Items by Michael Milstein

Yellowstone's closure sparks local fury
Disgruntled residents of Yellowstone's gateway communities blame Babbitt and the "War on the West" for the federal budget crisis that shut down the national park they make their living from.
Wolves born outside the park
A wolf released in Yellowstone gives birth to pups near Red Lodge, Mont., after her mate is illegally killed.
Jail for a poacher
Chad S. Beus is sentenced to jail and fines for poaching a photogenic Yellowstone elk.
Wolves feel the urge
Some of the wolves reintroduced to Yellowstone are trying to breed.
Feds flex their muscles
Federal attorneys sue Nye County, Nev., for claiming that Nevada owns public lands.
Not much fuss over wolves in Canada
Canadians don't understand why Americans are so anxious about wolves.
Canada provides $2000 wolves
Canadian Gerald Gustavson was among 10 trappers hired to capture wolves for Yellowstone.
This mating is no game
Federal biologists play matchmaker with Yellowstone's newly arrived wolves.
Happy pack of journalists pursues quarry
Wolf reintroduction creates a media circus.
The wolves are back, big time
The first wolves return to Yellowstone amid much fanfare and mixed reactions.
Eco-vandalism: Alien trout play havoc in Yellowstone
The introduction of non-native trout threatens local fish in Yellowstone Lake.
Yellowstone gets new superintendent
Yellowstone Superintendent Bob Barbee to be replaced by Michael Finley from Yosemite.
National Park Service is put on a starvation diet
New Park Service director Roger Kennedy plans sweeping reorganization and job cuts.
Babbitt backs plans to kill predators
Bureau of Land Management tries to outmaneuver opponents of predator control.
Poacher gets light sentence
A hunter pleads guilty to poaching elk in Yellowstone National Park.
Firms milk park's 'wildlife'
National Park managers deliberate over whether or not they should charge biotechnical firms for extracting microbes from Yellowstone.
Poacher shoots elk, video and himself
A nationally known archer pleads guilty to killing protected elk in Yellowstone National Park.
Wildlife officer says he is a victim of politics
Game Warden Joel Scrafford resigns in opposition to a forced transfer from his Montana and Wyoming territory.
Washington doesn't get it, officials say
Custer National Forest is under pressure to speed oil and gas leasing.
Supervisors ask: Was it coincidence or treachery?
Two Montana National Forest supervisors quit to protest reassignment.
Timber firm seeks grass-roots allies
Consultant tells Wyoming ranchers at a multiple-use meeting not to negotiate with preservation groups.
Medicine Wheel remains unprotected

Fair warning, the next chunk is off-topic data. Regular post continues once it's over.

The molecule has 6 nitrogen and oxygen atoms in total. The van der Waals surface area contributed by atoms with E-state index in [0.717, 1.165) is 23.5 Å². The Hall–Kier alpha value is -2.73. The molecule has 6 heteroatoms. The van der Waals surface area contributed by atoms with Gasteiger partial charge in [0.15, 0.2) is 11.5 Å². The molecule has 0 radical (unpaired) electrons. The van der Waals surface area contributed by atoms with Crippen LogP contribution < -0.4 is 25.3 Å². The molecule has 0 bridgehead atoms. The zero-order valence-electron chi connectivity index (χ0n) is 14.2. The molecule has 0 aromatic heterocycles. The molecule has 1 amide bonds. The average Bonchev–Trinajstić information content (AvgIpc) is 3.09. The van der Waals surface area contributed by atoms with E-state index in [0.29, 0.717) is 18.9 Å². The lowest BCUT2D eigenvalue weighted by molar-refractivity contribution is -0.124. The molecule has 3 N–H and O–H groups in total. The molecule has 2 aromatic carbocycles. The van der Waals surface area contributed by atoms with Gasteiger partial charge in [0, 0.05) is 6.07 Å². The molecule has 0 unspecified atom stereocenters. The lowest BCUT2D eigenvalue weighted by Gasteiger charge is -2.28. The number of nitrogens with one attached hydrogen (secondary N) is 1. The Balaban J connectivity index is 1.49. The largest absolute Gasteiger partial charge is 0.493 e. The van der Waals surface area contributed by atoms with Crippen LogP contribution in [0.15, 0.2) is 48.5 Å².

The Medicine Wheel National Historic Landmark suffers from too many tourists.
Clinton flinches under Western pressure
Higher grazing, logging and mining fees are dropped from the budget.
Clinton flinches under Western pressure
Environmentalists' euphoria over President Bill Clinton's Western policies came to an abrupt end in late March, when the White House pulled public land reforms from its new budget.
Conspiracy destroyed a Vision for Yellowstone
A Bush administration conspiracy destroys a plan for environmental protection in Yellowstone and costs a Park Service official her job.
Battle for the Bones
Today, across the West, scientists, rockhounds and those who collect for profit are battling over the bones of the 100-million-year-old wildlife of the Mesozoic.
An old-timer talks about new times
When Lloyd Todd joined the U.S. Forest Service in 1957, choices were much simpler than they are now. "At one time, we'd have said this is how much timber we're going to cut, period," he says. "Then there might have been an article or two in the paper, and I might have taken a cussing or two, but that would have been it."
Are bison getting killed in Montana for no reason?
The outcome of a legal battle between a cattle company and the federal government over transmission of brucellosis from wild bison could impose dramatic changes in the use of public land in the West.
Some ranchers keep an old tradition alive
Working undercover, agents bought an array of illegal poisons, learned how to lace carcasses with them, and visited ranches where deadly baits were left for predators.
A fading Yellowstone 'Vision'
In 1989 a coalition of park and forest chiefs in what is now called the Greater Yellowstone ecosystem embarked on a pioneering plan to coordinate their management. But something went awry.
Coyote slaughter: A federal killing machine rolls on
In the absence of any comprehensive national strategy to handle predatory animals, the Agriculture Department's Animal Damage Control branch has emerged as the one program to determine the fate of American predators. It does this primarily by killing them.